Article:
Grape Escapes: Cave B Inn

  • Photograph by Yanmei Shi
    Photograph by Yanmei Shi
  • Photograph by Basil Childers
    Photograph by Basil Childers
  • Photograph by Yanmei Shi
  • Photograph by Basil Childers
<< Back to Robb Report, October 2007
  • Jennifer Hall

"Even the French say the best

wines are created from vines that see the river," says SageCliffe winemaker

Berle "Rusty" Figgins over dinner at the estate’s Tendrils Restaurant. At

SageCliffe, a 680-acre spread in central Washington’s Columbia Valley, nearly

everything sees the river, from the Sangiovese vines just beyond Tendrils’

terrace to the property’s Cave B Winery and each of the 30 guest rooms at the

Cave B Inn.

SageCliffe is located two hours east of Seattle along

Washington’s scenic I-90. The highway traverses the forested Snoqualmie Pass

before dropping into the Columbia Valley’s rusted lowlands, where plateaus step

down in staircase style toward the broad Columbia River 900 feet below. "We’re

perched on the edge of the Columbia gorge," says Vince Bryan III, son of Cave B

founders Carol and Vince Bryan II. (The winery’s name is a combination of their

first names and last initial.) "People have said it’s like being on the edge of

the Grand Canyon."

The Bryans, whose vines are some of the oldest in Washington,

began farming their SageCliffe parcel more than 25 years ago. "In 1978, when I

was about 15, my family took a monthlong trip to France," recalls Bryan III, now

SageCliffe’s chief operating officer. "We visited Burgundy and Bordeaux, and the

kids [Bryan III and his three sisters] kept wondering why we were stopping so

often to take soil samples." When the family returned to Washington, the parents

went to their real estate agent with specific requirements for slope and caliche

deposits. "It took about a year, but [the agent] eventually showed them a

property with all of the characteristics they were looking for," says Bryan

III.

The SageCliffe property occupies the west slope of a

north-south-flowing river, as do some of the best vineyards in France’s Côtes du

Rhône and Médoc. The area has proved conducive to Sangiovese and several other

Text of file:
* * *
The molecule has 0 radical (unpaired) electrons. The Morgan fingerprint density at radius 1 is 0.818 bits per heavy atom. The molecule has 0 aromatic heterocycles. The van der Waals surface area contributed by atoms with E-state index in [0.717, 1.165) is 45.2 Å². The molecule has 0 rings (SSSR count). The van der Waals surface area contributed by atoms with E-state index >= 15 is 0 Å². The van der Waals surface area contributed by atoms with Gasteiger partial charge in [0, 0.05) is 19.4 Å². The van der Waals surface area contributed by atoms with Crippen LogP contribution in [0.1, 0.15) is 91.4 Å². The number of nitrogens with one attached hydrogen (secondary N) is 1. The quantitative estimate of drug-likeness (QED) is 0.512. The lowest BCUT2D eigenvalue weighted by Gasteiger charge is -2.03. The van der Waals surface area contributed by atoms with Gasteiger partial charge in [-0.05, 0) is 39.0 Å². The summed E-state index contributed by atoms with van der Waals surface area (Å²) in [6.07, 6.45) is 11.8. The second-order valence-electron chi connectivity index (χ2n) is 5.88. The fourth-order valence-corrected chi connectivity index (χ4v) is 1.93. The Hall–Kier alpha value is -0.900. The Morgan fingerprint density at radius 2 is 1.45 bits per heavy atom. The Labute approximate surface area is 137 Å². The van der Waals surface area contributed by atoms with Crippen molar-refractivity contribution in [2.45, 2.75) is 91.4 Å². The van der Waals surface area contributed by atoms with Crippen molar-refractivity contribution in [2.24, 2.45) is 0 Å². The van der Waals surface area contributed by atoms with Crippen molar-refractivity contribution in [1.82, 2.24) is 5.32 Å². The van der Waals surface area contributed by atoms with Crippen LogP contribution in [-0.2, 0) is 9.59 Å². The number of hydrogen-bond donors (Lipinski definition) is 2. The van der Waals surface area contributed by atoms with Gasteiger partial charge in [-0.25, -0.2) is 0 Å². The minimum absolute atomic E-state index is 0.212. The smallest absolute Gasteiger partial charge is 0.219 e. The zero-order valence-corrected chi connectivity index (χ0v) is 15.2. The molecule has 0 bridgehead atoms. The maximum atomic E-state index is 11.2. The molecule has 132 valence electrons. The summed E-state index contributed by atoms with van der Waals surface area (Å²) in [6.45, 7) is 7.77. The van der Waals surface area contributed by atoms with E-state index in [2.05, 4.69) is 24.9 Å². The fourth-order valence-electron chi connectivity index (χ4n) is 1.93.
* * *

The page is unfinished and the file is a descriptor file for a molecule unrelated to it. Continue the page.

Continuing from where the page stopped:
varietals, as well as to wine-loving guests, who stay in the main building or

one of 15 stand-alone Cliffehouses at the two-year-old Cave B Inn.

Noted Seattle architect Tom Kundig designed the hotel’s main

lodge and Cliffehouses with rounded roofs, a reference to the mountain

silhouettes in the distance. Inside the houses, double-sided fireplaces and

pivoting plasma televisions momentarily distract from the views. Other

diversions include a spa, a wine cave, and a chef’s garden, and the Bryans plan

to add a golf course and estate homes. "[The course] will be below the homes,"

says Bryan III, "and the homes will look onto the greens, the red basalt rock,

and the blue of the river."

Cave B Inn at SageCliffe, 509.785.2283, www­.sagecliffe.com

($150–$550)

Location: Within the Columbia Valley appellation in Quincy,

Wash., two hours east of Seattle by car.

Accommodations:

Thirty guest rooms, including 15 stand-alone Cliffehouses with either one or two

bedrooms.

Dining: Chef

Fernando Divina uses organic foods from the Ancient Lakes region at Tendrils

Restaurant. SageCliffe also makes gourmet applesauce and hosts a tomato fair in

August.

Wine: The estate produces wines under two labels, Cave B

and SageCliffe. Standouts include the 2005 Cave B Syrah (blended with Viognier

grapes) and the wild cherry–scented 2004 SageCliffe Cabernet Sauvignon. The

Columbia Valley also is home to the Goose Ridge and Terra Blanca wineries, the

latter of which recently opened a 40,000-square-foot, Tuscan-style tasting and

events facility.

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